1. Let EF handle it as a lazy load.

  2. Add an operation that forces the data into memory before the conversion

  3. Use another type for the results.

The first option is to not include the Profession property in the query at all and let Entity Frameworks do the work for you. This is the lazy method for quick-n-dirty queries that you're expecting to return only a handful of records. Whenever you reference the Profession property of an Individuals object for the first time EF will query the database server for it. For large collections of records this is A Bad Idea. If you had 1000 Individuals records, that's an extra 1000 SQL queries that have to be run.

Second option looks like this:

var items = 
    context.Individuals.Include("Profession").ToArray().Select(x => (Person)x)
    .Concat(context.Corporations.Select(x => (Person)x)
    .OrderBy(x => x.Name);

The ToArray operation in the midst of the expression will tell EF to stop building the query and go grab the data, returning a Individuals[] array. Unfortunately this is pretty inefficient for large data sets.

And the final option:

var items =
    context.Individuals.Select(x => new 
        { 
            Id = x.Id, 
            Name = x.Name, 
            Profession = x.Profession.Description, 
            Type = "Individual" 
        })
    .Concat(context.Corporations.Select(x => new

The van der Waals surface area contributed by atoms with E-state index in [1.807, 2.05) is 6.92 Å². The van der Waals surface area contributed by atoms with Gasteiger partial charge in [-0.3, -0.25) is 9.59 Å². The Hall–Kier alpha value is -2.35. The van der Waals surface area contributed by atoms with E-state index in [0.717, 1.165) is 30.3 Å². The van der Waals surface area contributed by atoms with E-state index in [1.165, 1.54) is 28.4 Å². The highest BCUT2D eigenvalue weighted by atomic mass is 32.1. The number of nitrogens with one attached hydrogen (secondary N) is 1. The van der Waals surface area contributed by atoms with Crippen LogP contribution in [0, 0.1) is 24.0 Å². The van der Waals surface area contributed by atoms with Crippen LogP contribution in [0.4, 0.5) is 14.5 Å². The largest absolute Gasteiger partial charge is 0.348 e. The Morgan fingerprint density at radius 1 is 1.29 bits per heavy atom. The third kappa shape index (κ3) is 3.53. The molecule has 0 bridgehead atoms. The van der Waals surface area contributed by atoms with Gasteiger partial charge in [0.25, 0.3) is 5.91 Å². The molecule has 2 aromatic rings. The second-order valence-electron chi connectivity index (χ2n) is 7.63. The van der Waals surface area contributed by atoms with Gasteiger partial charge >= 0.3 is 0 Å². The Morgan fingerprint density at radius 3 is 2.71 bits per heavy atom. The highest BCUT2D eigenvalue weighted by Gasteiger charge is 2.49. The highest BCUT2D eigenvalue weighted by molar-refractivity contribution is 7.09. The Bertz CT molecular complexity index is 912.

{ 
            Id = x.Id, 
            Name = x.Name, 
            Profession = (string)null, 
            Type = "Corporation" 
        }))
    .OrderBy(x => x.Name).ThenBy(x => x.Id);

I've used compatible anonymous types - same field names and types in the same order - but you could also use a specific result record structure or class. Use anonymous types if all the processing is happening locally, or result struct/class if you'll be passing the information outside of the method.

In general I think that the last one is the best of the 3. Use an intermediate type to store the results and you'll get a much better result than if you play around with type casting, forcing data into memory, etc. You also get a much more efficient query, since only those fields you request in your queries will be returned from the server. Great when you only want two columns from a table with lots and lots of columns. When you get to a table design with 50+ columns it makes a lot of difference.

Incidentally, my original idea of printing person.GetType().Name was a bit broken. EF subclasses your classes, so the types - and therefore the names - you get out will be ugly mashups. The third option solves this by explicitly setting the values.

0
4/22/2014 2:56:17 AM